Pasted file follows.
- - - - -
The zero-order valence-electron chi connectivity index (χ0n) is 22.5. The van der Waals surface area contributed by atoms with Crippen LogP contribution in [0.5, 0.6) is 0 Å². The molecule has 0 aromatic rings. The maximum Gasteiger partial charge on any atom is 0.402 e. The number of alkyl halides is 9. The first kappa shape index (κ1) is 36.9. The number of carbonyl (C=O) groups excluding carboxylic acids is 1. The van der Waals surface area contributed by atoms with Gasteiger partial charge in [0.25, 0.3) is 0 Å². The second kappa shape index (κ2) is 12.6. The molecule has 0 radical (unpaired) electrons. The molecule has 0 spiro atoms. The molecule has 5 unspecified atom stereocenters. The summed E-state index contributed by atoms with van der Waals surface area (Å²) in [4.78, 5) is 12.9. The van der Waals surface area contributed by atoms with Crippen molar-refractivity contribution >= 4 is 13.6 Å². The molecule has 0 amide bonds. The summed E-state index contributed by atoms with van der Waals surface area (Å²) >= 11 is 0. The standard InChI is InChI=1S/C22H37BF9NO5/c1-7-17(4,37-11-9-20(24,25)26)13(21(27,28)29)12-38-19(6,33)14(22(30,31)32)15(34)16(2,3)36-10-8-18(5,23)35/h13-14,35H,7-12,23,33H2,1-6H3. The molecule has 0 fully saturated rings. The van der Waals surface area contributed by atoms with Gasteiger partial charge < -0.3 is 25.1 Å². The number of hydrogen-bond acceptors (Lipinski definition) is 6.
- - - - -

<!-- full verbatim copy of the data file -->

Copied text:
The zero-order valence-electron chi connectivity index (χ0n) is 22.5. The van der Waals surface area contributed by atoms with Crippen LogP contribution in [0.5, 0.6) is 0 Å². The molecule has 0 aromatic rings. The maximum Gasteiger partial charge on any atom is 0.402 e. The number of alkyl halides is 9. The first kappa shape index (κ1) is 36.9. The number of carbonyl (C=O) groups excluding carboxylic acids is 1. The van der Waals surface area contributed by atoms with Gasteiger partial charge in [0.25, 0.3) is 0 Å². The second kappa shape index (κ2) is 12.6. The molecule has 0 radical (unpaired) electrons. The molecule has 0 spiro atoms. The molecule has 5 unspecified atom stereocenters. The summed E-state index contributed by atoms with van der Waals surface area (Å²) in [4.78, 5) is 12.9. The van der Waals surface area contributed by atoms with Crippen molar-refractivity contribution >= 4 is 13.6 Å². The molecule has 0 amide bonds. The summed E-state index contributed by atoms with van der Waals surface area (Å²) >= 11 is 0. The standard InChI is InChI=1S/C22H37BF9NO5/c1-7-17(4,37-11-9-20(24,25)26)13(21(27,28)29)12-38-19(6,33)14(22(30,31)32)15(34)16(2,3)36-10-8-18(5,23)35/h13-14,35H,7-12,23,33H2,1-6H3. The molecule has 0 fully saturated rings. The van der Waals surface area contributed by atoms with Gasteiger partial charge < -0.3 is 25.1 Å². The number of hydrogen-bond acceptors (Lipinski definition) is 6.